interrelate, relate - be in a relationship with; "How are these two observations related?"
2.predicate - affirm or declare as an attribute or quality of; "The speech predicated the fitness of the candidate to be President"
assert, asseverate, maintain - state categorically
3.predicate - involve as a necessary condition of consequence; as in logic; "solving the problem is predicated on understanding it well"
imply - suggest as a logically necessary consequence; in logic

predicate

verb
be predicated on be based on, rest on, be founded on, be built on, be established on, be grounded on The whole process of unification is predicated on the hope of economic growth.

predicate

verb
To provide a basis for:
Translations
خَبر المُبتَدأ
сказуемо
přísudekpredikát
prædikat
predikaatti
prédicatprédiquer
állítmány
umsögn, umsagnarliîur
predikatastarinys
izteicējs
prísudok

predicate

A. [ˈpredɪkɪt] N (Ling) → predicado m
B. [ˈpredɪkeɪt] VT
1. to be predicated (up)onestar basado en, partir de
2. (= imply) → implicar

predicate

[ˈprɛdɪkət] n (LINGUISTICS)prédicat m

predicate

n (Gram) → Prädikat nt, → Satzaussage f; (Logic) → Aussage f; predicate nounprädikatives Substantiv, Prädikativ(um) nt
vt (= imply, connote)aussagen; (= assert, state)behaupten; to predicate something on something (= base)etw auf etw (dat)gründen; to predicate something of something (= assert as quality of)etw von etw behaupten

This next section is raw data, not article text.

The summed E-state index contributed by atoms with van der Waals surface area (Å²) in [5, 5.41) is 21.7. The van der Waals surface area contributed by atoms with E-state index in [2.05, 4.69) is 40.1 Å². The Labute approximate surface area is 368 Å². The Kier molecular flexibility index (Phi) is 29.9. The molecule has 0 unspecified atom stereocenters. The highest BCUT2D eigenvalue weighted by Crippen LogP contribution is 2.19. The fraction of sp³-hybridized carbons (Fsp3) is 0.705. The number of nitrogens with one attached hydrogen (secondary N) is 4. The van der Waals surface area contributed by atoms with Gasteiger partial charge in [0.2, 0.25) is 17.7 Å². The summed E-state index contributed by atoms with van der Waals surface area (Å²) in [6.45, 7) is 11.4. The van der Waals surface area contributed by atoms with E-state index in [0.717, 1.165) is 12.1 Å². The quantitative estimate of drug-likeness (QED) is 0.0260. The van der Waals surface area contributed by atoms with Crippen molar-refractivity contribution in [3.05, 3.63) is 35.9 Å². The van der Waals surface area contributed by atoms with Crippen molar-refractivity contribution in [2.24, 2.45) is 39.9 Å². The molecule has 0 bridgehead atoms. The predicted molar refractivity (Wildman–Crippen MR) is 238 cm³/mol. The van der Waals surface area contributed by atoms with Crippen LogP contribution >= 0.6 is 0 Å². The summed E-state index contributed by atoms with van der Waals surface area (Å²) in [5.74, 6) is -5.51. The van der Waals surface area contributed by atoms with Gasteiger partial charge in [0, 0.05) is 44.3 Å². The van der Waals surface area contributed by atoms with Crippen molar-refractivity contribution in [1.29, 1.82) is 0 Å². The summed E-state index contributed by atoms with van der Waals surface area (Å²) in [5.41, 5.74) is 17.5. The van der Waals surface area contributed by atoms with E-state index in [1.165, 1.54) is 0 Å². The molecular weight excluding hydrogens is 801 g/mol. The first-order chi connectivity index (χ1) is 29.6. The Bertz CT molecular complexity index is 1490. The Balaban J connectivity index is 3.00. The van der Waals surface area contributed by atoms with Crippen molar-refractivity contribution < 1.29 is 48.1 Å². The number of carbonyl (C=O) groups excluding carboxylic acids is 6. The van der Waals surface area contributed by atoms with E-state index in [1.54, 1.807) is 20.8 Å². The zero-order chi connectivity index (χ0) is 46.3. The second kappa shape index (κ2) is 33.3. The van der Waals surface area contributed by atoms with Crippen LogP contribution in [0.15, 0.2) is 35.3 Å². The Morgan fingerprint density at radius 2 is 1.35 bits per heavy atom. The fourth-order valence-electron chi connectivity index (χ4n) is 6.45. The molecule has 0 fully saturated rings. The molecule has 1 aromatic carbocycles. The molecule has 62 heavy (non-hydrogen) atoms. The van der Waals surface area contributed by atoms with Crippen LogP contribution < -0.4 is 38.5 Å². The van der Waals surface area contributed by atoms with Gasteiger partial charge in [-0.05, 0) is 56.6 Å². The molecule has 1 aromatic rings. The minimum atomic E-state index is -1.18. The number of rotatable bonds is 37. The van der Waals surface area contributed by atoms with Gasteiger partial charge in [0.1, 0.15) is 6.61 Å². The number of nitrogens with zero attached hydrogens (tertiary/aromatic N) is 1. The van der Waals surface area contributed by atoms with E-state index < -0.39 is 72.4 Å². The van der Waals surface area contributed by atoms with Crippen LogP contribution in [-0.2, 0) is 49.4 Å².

predicate

[n, adj ˈprɛdɪkɪt; vb ˈprɛdɪˌkeɪt]
1. n (Gram) → predicato
2. adj (Gram) → predicativo/a
3. vt
a. (frm) (imply) → asserire
b. (frm) (idea) to be predicated on sthdipendere da qc

predicate

(ˈpredikət) noun
what is said about the subject of a sentence. We live in London; The president of the republic died.
References in classic literature ?
When one thing is predicated of another, all that which is predicable of the predicate will be predicable also of the subject.
But where one genus is subordinate to another, there is nothing to prevent their having the same differentiae: for the greater class is predicated of the lesser, so that all the differentiae of the predicate will be differentiae also of the subject.
The Celt in all his variants from Builth to Ballyhoo, His mental processes are plain--one knows what he will do, And can logically predicate his finish by his start: But the English--ah, the English